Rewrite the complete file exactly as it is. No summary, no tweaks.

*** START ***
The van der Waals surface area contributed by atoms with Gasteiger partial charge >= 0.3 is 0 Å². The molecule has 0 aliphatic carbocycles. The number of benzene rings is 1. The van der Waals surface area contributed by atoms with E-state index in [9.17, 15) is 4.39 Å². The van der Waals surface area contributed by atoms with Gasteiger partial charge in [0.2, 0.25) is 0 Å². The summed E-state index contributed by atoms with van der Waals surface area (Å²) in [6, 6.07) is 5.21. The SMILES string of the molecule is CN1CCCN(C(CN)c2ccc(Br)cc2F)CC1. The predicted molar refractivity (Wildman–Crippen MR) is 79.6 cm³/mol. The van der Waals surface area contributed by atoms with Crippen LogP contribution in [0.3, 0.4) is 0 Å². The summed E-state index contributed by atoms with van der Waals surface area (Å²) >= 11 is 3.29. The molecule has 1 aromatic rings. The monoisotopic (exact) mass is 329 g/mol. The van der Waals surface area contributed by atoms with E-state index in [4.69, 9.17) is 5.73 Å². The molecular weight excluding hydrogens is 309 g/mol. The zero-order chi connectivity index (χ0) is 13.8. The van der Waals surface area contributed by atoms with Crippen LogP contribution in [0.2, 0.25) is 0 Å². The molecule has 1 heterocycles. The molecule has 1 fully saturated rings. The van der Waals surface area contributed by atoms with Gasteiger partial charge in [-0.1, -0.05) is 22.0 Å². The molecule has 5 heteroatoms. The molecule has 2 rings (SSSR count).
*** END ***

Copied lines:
The van der Waals surface area contributed by atoms with Gasteiger partial charge >= 0.3 is 0 Å². The molecule has 0 aliphatic carbocycles. The number of benzene rings is 1. The van der Waals surface area contributed by atoms with E-state index in [9.17, 15) is 4.39 Å². The van der Waals surface area contributed by atoms with Gasteiger partial charge in [0.2, 0.25) is 0 Å². The summed E-state index contributed by atoms with van der Waals surface area (Å²) in [6, 6.07) is 5.21. The SMILES string of the molecule is CN1CCCN(C(CN)c2ccc(Br)cc2F)CC1. The predicted molar refractivity (Wildman–Crippen MR) is 79.6 cm³/mol. The van der Waals surface area contributed by atoms with Crippen LogP contribution in [0.3, 0.4) is 0 Å². The summed E-state index contributed by atoms with van der Waals surface area (Å²) >= 11 is 3.29. The molecule has 1 aromatic rings. The monoisotopic (exact) mass is 329 g/mol. The van der Waals surface area contributed by atoms with E-state index in [4.69, 9.17) is 5.73 Å². The molecular weight excluding hydrogens is 309 g/mol. The zero-order chi connectivity index (χ0) is 13.8. The van der Waals surface area contributed by atoms with Crippen LogP contribution in [0.2, 0.25) is 0 Å². The molecule has 1 heterocycles. The molecule has 1 fully saturated rings. The van der Waals surface area contributed by atoms with Gasteiger partial charge in [-0.1, -0.05) is 22.0 Å². The molecule has 5 heteroatoms. The molecule has 2 rings (SSSR count).